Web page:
Filling the skills gap: Industrial tech teacher readies students for careers

Students explore trades with hands-on learning

Rock Falls High School Industrial Arts instructor Matt Boostrom (left) leads his class on a project Thursday, April 20, 2023 at the school.

ROCK FALLS – Industrial technologies teacher Matt Boostrom shows students that there are skills to learn beyond the traditional classroom setting.

At Rock Falls High School, students can explore trades and gather the knowledge leading to more than just a job but also a successful career.

Welding, automotive repair, woodworking, machining, construction – they’re all part of a focus on career and technical education.

It’s our job to offer the best education for every student.”

—  Matt Boostrom, industrial tech teacher at Rock Falls High School

Before becoming a teacher, Boostrom, a 1998 RFHS graduate, was a journeyman machinist and welder as well as manager of an auto parts store.

He began as a special education teacher in 2005 and moved full time to industrial technology about a decade ago.

“It’s our job to offer the best education for every student,” he said. “If we leave out skilled trades, we’re not reaching every student or teaching to their different passions and learning styles.”

There’s a stigma that success is tied to a degree, but there are so many skills of great value for good, needed jobs, he said.

“People don’t realize how much we depend on these skills,” Boostrom said. “Without these people, society doesn’t run.”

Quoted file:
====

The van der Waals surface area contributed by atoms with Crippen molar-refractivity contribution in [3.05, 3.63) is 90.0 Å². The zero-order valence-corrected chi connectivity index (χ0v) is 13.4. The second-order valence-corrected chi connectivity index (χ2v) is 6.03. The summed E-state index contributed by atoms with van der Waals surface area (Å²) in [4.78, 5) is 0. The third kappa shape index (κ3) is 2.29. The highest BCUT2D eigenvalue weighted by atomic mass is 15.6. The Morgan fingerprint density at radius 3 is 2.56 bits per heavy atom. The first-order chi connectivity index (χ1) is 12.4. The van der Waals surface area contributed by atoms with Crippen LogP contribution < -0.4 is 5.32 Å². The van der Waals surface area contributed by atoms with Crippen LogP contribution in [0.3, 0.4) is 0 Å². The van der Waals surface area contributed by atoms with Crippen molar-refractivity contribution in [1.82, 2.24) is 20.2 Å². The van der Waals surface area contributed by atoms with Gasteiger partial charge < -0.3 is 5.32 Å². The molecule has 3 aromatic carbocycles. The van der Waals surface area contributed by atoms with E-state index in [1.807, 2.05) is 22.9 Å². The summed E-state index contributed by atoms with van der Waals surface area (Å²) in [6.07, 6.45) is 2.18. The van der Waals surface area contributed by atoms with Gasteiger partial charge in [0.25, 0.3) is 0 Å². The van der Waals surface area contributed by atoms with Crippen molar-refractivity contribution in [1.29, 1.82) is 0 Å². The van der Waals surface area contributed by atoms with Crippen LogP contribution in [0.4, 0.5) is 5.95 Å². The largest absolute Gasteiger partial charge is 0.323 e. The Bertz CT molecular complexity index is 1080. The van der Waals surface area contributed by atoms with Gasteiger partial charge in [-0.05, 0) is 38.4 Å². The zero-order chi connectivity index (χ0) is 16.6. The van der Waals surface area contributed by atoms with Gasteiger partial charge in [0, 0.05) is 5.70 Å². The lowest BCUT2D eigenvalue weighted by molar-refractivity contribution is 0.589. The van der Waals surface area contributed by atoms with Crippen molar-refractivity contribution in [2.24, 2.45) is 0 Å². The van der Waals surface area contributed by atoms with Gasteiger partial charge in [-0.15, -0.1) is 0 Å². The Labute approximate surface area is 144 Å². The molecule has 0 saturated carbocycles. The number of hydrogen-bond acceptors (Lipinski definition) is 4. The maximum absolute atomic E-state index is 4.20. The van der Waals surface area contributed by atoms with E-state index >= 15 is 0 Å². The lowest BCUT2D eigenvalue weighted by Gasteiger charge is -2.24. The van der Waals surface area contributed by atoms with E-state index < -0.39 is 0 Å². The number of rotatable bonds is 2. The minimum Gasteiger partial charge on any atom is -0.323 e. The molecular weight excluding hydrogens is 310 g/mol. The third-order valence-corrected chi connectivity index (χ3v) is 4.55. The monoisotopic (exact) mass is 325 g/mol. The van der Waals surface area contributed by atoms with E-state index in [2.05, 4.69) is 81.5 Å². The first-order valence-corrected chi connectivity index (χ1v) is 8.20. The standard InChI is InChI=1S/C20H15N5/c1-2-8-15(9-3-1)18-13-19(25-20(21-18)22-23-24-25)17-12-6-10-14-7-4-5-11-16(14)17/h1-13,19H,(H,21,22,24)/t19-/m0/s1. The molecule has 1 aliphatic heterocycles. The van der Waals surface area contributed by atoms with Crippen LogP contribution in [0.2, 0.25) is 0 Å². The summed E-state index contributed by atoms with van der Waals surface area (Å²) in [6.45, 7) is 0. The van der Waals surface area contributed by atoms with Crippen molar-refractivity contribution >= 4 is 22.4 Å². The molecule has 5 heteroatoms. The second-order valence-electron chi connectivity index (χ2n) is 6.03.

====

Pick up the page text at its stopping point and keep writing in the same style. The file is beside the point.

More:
It’s rewarding to see students succeed who might not otherwise in a traditional classroom setting, especially when they gain a new understanding or passion to pursue, he said.

Boostrom has seen students go on to important careers, ranging from working at nuclear power plants to underwater welding, as well as one student becoming one of the top welders in the U.S. Navy.

“Everyone learns differently. Just because they don’t do well in a book-type setting doesn’t mean they’re not intelligent or don’t have something to offer,” he said.

The program has grown throughout the years, evolving in a similar way to the equipment students learn with.

“The administration has invested in this program, and we’re able to teach a lot more modern skills,” Boostrom said.

The school also is part of a manufacturing career pathways program, a partnership with Sauk Valley Community College, the Whiteside Area Career Center and area businesses to give students the skills needed to go into the workforce.

Rachel Rodgers

Rachel Rodgers

Rachel Rodgers joined Sauk Valley Media in 2016 covering local government in Dixon and Lee County.